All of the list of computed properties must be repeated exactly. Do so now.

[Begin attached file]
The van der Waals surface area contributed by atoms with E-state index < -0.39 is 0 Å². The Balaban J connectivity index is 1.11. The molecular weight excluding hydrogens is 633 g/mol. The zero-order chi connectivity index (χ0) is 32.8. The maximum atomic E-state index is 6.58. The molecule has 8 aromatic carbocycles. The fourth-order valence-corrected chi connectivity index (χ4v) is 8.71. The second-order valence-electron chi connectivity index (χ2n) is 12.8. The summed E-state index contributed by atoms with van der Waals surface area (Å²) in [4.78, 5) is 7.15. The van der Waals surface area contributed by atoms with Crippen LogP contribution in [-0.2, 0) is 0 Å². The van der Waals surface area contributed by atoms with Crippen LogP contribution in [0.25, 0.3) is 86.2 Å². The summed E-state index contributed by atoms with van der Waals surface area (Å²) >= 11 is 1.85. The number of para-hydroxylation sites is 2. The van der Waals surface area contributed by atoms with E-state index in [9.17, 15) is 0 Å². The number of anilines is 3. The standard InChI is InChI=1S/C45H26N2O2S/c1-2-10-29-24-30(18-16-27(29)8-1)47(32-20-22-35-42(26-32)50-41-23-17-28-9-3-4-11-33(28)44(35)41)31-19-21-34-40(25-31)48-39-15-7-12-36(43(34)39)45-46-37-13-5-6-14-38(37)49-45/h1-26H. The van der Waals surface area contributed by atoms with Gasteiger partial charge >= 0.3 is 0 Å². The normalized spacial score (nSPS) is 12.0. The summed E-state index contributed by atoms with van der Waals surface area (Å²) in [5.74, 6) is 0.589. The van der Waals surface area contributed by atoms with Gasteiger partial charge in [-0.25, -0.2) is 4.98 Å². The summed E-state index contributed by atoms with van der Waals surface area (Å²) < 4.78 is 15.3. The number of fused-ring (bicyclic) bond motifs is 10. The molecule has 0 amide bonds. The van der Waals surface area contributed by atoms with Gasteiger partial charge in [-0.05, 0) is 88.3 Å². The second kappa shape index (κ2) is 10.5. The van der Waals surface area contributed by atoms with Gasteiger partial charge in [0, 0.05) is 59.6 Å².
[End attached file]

The van der Waals surface area contributed by atoms with E-state index < -0.39 is 0 Å². The Balaban J connectivity index is 1.11. The molecular weight excluding hydrogens is 633 g/mol. The zero-order chi connectivity index (χ0) is 32.8. The maximum atomic E-state index is 6.58. The molecule has 8 aromatic carbocycles. The fourth-order valence-corrected chi connectivity index (χ4v) is 8.71. The second-order valence-electron chi connectivity index (χ2n) is 12.8. The summed E-state index contributed by atoms with van der Waals surface area (Å²) in [4.78, 5) is 7.15. The van der Waals surface area contributed by atoms with Crippen LogP contribution in [-0.2, 0) is 0 Å². The van der Waals surface area contributed by atoms with Crippen LogP contribution in [0.25, 0.3) is 86.2 Å². The summed E-state index contributed by atoms with van der Waals surface area (Å²) >= 11 is 1.85. The number of para-hydroxylation sites is 2. The van der Waals surface area contributed by atoms with E-state index in [9.17, 15) is 0 Å². The number of anilines is 3. The standard InChI is InChI=1S/C45H26N2O2S/c1-2-10-29-24-30(18-16-27(29)8-1)47(32-20-22-35-42(26-32)50-41-23-17-28-9-3-4-11-33(28)44(35)41)31-19-21-34-40(25-31)48-39-15-7-12-36(43(34)39)45-46-37-13-5-6-14-38(37)49-45/h1-26H. The van der Waals surface area contributed by atoms with Gasteiger partial charge >= 0.3 is 0 Å². The normalized spacial score (nSPS) is 12.0. The summed E-state index contributed by atoms with van der Waals surface area (Å²) in [5.74, 6) is 0.589. The van der Waals surface area contributed by atoms with Gasteiger partial charge in [-0.25, -0.2) is 4.98 Å². The summed E-state index contributed by atoms with van der Waals surface area (Å²) < 4.78 is 15.3. The number of fused-ring (bicyclic) bond motifs is 10. The molecule has 0 amide bonds. The van der Waals surface area contributed by atoms with Gasteiger partial charge in [-0.05, 0) is 88.3 Å². The second kappa shape index (κ2) is 10.5. The van der Waals surface area contributed by atoms with Gasteiger partial charge in [0, 0.05) is 59.6 Å².